Pizza delivery has got to be a brutal business. Brands like Papa John’s, Dominoes, Little Ceasar and others seem forever locked in mortal combat. For the last couple of decades, they’ve been competing to see who could offer the cheapest pizza and who could get it to your door in the fastest amount of time. They’re all trying to claim the biggest slice of the $45 billion US pizza business. (It’s $134 billion worldwide!) The problem with this kind of contest is a) competing on price starts everyone racing to the bottom and b) roadways become ever more dangerous as teenage delivery drivers are incentivized to speed. When prices go down, quality suffers. When speed is the motivation, liability skyrockets. Whenever you position yourself as the superlative in any category, whenever you put “est” after adjectives like fast, cheap, smart, clean, etc., you run the risk of somebody coming along and doing it a little faster, cheaper, smarter, cleaner, etc. The minute you advertise as being the cheapest solution, you can bet your last dollar someone will drop their price 5¢ and completely invalidate your brand promise.
First of all, I want to recommend a new book by Denise Lee Yohn, Fusion – How Integrating Brand and Culture Powers the World’s Greatest Companies. Denise is a leading thinker on branding and her observations on brand/culture fusion are definitely worth your time. Thanks, Denise, for putting this out there. The book leads off with a description of purpose. Now, these days, we hear a lot about the purpose-driven brand. It’s pretty well established that, in today’s super-connected world, markets want to know not just what you do but why you do it. So management teams the world over are convening in off-site retreats to try to hash out just what, exactly their purpose is supposed to be. At Boardwalk, we believe that’s the wrong approach. In fact, it’s not even the correct way to look at purpose because no business gets to define its own purpose. As an adjunct to Denise’s terrific book, I’d like to describe how Boardwalk determines the purpose of a business.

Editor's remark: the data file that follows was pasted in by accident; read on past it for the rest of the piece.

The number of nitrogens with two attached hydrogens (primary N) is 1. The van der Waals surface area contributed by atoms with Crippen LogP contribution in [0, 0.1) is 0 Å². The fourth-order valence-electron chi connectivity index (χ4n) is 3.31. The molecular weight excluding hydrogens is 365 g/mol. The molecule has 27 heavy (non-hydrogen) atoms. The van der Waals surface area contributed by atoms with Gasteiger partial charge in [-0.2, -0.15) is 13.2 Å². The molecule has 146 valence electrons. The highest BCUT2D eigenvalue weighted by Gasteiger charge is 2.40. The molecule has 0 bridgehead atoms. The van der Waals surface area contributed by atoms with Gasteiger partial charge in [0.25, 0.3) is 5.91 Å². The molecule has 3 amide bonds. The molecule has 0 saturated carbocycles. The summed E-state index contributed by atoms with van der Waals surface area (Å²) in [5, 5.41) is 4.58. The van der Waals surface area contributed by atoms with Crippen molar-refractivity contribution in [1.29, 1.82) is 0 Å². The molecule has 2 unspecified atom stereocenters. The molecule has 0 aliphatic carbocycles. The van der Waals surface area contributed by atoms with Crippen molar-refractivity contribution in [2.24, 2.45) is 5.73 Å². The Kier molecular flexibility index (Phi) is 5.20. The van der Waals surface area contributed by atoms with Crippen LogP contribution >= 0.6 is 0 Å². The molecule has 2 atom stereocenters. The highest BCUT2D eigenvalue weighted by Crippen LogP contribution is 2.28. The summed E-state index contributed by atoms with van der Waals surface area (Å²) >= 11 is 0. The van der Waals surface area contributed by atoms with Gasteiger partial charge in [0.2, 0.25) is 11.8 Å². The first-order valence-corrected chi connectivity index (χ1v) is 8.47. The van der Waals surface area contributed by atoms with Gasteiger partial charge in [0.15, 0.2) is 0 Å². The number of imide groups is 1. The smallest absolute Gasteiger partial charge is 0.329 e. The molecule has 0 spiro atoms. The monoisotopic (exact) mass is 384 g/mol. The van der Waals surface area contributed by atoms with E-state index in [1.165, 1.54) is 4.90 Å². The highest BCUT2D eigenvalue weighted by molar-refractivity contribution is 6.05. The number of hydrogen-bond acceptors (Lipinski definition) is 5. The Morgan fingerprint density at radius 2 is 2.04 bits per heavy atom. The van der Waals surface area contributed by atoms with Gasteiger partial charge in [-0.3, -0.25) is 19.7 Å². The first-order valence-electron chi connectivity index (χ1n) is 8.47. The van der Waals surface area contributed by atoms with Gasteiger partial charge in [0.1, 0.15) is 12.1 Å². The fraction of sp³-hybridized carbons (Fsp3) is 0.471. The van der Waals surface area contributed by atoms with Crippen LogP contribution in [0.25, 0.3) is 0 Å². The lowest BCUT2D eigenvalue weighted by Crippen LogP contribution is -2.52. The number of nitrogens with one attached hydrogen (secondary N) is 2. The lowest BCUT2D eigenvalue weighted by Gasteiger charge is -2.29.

You’ve heard it said often. “We can’t do that.” Variations: “We don’t do it that way around here.” “This is the way we’ve always done it.” “We tried that once and it didn’t work.” “This way was good enough for Grandpa, it’s good enough for me.” This ultra-conservative approach to doing business was always problematic because it blocked innovation and access to new opportunities. The world is changing all the time. Businesses have to change along with it. If Grandpa tried a product line extension back in 1964, and it didn’t work, it doesn’t mean it’s not a good idea now. Maybe the timing wasn’t right back then. Maybe Grandpa wasn’t as smart as you think he was and he just botched it. Cautious thinking is even more dangerous now that the pace of change is accelerating as fast as it is. Markets transform on a dime. Businesses and brands have to be quick and agile or get left behind. So much so that even taking the time to ask, “Can we do that?” might slow things down too much, especially if it takes forever to get and answer to that question. Businesses need to establish a new kind of culture.
How much time do you spend online? If you’re a typical American baby boomer, you’re probably racking up about four hours of screen time a day. If you’re of the Gen Z or Millennial age groups, you’re putting in closer to eight! That’s on desktops, tablets and mobile devices. (One caveat here: Typically, boomers also consume hours of television viewing each day. Younger folks tend to get more of their entertainment by streaming it online.) But, whatever age we are, we’re all beginning to live more and more of our lives with our eyes glued to a screen. That means where once brands were only perceived in the “real world”, now markets encounter them in cyberspace as well. Owners and managers of brand assets need to consider how they’ll maintain a consistent identity across the digital and analog worlds. How does the website relate to the store? How does the product photo relate to the product on the store shelf?
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Best Branding Reads
Week of May 14, 2018
Starbucks Gets Ready for All-Hands U.S. Racial Bias Training
An example of a brand taking an important step.
Confusing Brand Positioning With Brand Purpose
Excellent article. Remember: Your market defines your purpose, not your CEO at a board retreat.
Can Hotel Companies Have Too Many Brands?
Read to the end to learn about the “third dimension of brands”.
How To Infuse Clarity In Brand Stories
Terrific read. Important takeaway: If you don’t tell your story, your market will make one up for you. Who should control your story?
In Brand Refresh, Best Buy Updates Almost 30-Year-Old Logo
A logo change is much more than just a new design. It is a signal of recommitment to the market, a statement that “we’re here to stay”.
Here are 21 of our favorite offbeat retro college sports logos
This is a fun read. Especially the Washington Sun Dodgers.
Unilever’s Sustainable Living Brands: Why Doing Good Is Good For Business
What is the purpose of Unilever? Why do we allow it into our lives?